Following Simple Directions with Colors

Categories: Basic Skills | Resources | Spring

Fun and seasonal freebie today! It’s similar to the receptive language worksheets that I have been making loads of versions of lately – but makes it a little more structured. I have a few students working on some more basic ABLLS (Assessment of Basic Language and Learning Skills) tasks such as color identification and following one step direction. Following one step directions can be tricky for some of my students with low receptive language. I made these tasks to work on this skill in a structured way and provide a visual prompt as well. Download for free: Following Simple Directions with Colors and please leave some feedback love!

Each worksheet is basically a coloring sheet:

Screen shot 2013-04-26 at 5.41.48 PM

 

and comes with coordinating flashcards for the one step directions:

The Autism Helper - Following Direction Freebie

 

You can show the student the flashcards to provide a prompt or just read the directions to make it more challenging. The set contains 5 worksheets with 3-6 flashcards per sheet. This activity is perfect for a paraprofessional to run. It’s simple and straightforward but still requires some adult guidance! Happy Friday 🙂

5 Comments

  1. Thanks for the freebie! I can’t wait to use it with my kiddos!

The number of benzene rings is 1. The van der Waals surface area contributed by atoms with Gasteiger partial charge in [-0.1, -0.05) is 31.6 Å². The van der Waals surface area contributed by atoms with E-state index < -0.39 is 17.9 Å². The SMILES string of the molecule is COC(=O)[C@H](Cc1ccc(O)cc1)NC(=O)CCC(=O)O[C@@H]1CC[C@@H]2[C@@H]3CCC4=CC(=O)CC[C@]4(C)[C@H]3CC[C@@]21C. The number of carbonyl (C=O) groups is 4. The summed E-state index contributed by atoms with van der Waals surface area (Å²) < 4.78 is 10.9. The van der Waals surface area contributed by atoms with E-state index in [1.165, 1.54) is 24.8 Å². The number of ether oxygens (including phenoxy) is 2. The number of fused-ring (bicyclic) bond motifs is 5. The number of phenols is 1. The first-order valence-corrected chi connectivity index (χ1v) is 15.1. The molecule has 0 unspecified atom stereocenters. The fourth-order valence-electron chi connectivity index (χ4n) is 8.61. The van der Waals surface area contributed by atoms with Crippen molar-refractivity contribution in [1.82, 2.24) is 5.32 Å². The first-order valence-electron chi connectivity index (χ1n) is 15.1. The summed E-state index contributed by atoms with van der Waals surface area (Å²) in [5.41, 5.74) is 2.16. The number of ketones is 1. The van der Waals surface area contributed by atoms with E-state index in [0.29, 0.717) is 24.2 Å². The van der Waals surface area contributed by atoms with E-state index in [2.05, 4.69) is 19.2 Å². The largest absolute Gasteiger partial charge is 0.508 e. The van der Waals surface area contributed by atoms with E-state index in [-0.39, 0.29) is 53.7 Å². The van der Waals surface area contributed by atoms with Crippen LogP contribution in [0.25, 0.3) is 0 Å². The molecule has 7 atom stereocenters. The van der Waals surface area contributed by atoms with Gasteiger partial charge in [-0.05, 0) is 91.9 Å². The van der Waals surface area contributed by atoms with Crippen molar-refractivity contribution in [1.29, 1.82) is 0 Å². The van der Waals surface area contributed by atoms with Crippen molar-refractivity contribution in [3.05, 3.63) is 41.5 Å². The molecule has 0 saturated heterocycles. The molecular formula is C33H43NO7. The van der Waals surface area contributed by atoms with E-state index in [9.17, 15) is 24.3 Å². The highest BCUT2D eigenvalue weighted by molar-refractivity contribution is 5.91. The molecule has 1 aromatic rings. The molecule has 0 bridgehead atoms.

Kate

    Reply
  2. I used this in class the other day and loved it. The kids seemed to enjoy it, and they did way better with following the directions than I would have predicted. Thanks!

    Reply
  3. Love doing activities like this with my kiddos. We also do a lot with 100s charts and visual directions for that too. Also, TheMailbox had a nice K-1 book called “listen and do” which can be easily adaptable for the slightly higher ones.
    Thanks for the freebie!

    Reply
  4. Love this idea! As a speech language pathologist this is something I could definitely use. Would you mind asking your SLP what assessments she uses for the children in your room. The only standardized tests I have are for younger gen ed students. I have nothing for low or non-verbal children. Thank you!

    Reply
  5. I have an answer for you! Here is her response:
    That is the problem that many of our students can’t complete standardized testing.
    Depending on the student’s level, I try and given the student the Peabody Picture Vocabulary Test if they can attend to pictures.
    Here are 2 resources they can use to help with assessments. It doesn’t give a standard score but it helps identify what the student is doing to help write the report and figure out goals
    -Functional Communication Profile – from LinguiSystems
    -Communication Matrix (it is available on line)
    I usually use my own made up assessment which I make a checklist. I break it down into receptive language skills, expressive language skills, and pragmatic language skills.

    Hope this helps! 🙂

    Reply

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